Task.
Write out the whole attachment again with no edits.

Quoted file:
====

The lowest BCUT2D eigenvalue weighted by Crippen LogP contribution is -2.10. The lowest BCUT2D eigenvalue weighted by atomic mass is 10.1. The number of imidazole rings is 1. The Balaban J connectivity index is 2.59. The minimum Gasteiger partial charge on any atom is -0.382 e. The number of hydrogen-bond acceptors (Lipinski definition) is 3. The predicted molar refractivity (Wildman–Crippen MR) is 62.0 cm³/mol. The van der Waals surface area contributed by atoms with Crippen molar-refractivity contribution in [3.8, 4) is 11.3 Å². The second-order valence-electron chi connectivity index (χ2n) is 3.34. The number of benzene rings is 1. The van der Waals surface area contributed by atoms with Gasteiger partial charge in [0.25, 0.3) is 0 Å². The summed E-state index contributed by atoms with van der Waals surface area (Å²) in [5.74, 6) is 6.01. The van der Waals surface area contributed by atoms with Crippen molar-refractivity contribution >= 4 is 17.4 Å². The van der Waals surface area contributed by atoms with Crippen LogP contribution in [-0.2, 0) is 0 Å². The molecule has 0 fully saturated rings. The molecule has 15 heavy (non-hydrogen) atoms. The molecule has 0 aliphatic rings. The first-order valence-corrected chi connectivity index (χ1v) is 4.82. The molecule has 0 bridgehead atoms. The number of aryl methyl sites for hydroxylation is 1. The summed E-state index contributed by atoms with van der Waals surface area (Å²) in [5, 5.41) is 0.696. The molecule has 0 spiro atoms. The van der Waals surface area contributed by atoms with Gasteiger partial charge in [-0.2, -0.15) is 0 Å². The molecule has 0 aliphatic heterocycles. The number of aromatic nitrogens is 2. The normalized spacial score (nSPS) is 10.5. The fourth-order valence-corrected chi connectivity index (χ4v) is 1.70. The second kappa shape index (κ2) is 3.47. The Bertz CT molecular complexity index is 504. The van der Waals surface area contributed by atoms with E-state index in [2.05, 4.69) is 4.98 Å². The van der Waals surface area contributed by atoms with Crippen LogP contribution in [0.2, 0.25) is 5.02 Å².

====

The lowest BCUT2D eigenvalue weighted by Crippen LogP contribution is -2.10. The lowest BCUT2D eigenvalue weighted by atomic mass is 10.1. The number of imidazole rings is 1. The Balaban J connectivity index is 2.59. The minimum Gasteiger partial charge on any atom is -0.382 e. The number of hydrogen-bond acceptors (Lipinski definition) is 3. The predicted molar refractivity (Wildman–Crippen MR) is 62.0 cm³/mol. The van der Waals surface area contributed by atoms with Crippen molar-refractivity contribution in [3.8, 4) is 11.3 Å². The second-order valence-electron chi connectivity index (χ2n) is 3.34. The number of benzene rings is 1. The van der Waals surface area contributed by atoms with Gasteiger partial charge in [0.25, 0.3) is 0 Å². The summed E-state index contributed by atoms with van der Waals surface area (Å²) in [5.74, 6) is 6.01. The van der Waals surface area contributed by atoms with Crippen molar-refractivity contribution >= 4 is 17.4 Å². The van der Waals surface area contributed by atoms with Crippen LogP contribution in [-0.2, 0) is 0 Å². The molecule has 0 fully saturated rings. The molecule has 15 heavy (non-hydrogen) atoms. The molecule has 0 aliphatic rings. The first-order valence-corrected chi connectivity index (χ1v) is 4.82. The molecule has 0 bridgehead atoms. The number of aryl methyl sites for hydroxylation is 1. The summed E-state index contributed by atoms with van der Waals surface area (Å²) in [5, 5.41) is 0.696. The molecule has 0 spiro atoms. The van der Waals surface area contributed by atoms with Gasteiger partial charge in [-0.2, -0.15) is 0 Å². The molecule has 0 aliphatic heterocycles. The number of aromatic nitrogens is 2. The normalized spacial score (nSPS) is 10.5. The fourth-order valence-corrected chi connectivity index (χ4v) is 1.70. The second kappa shape index (κ2) is 3.47. The Bertz CT molecular complexity index is 504. The van der Waals surface area contributed by atoms with E-state index in [2.05, 4.69) is 4.98 Å². The van der Waals surface area contributed by atoms with Crippen LogP contribution in [0.2, 0.25) is 5.02 Å².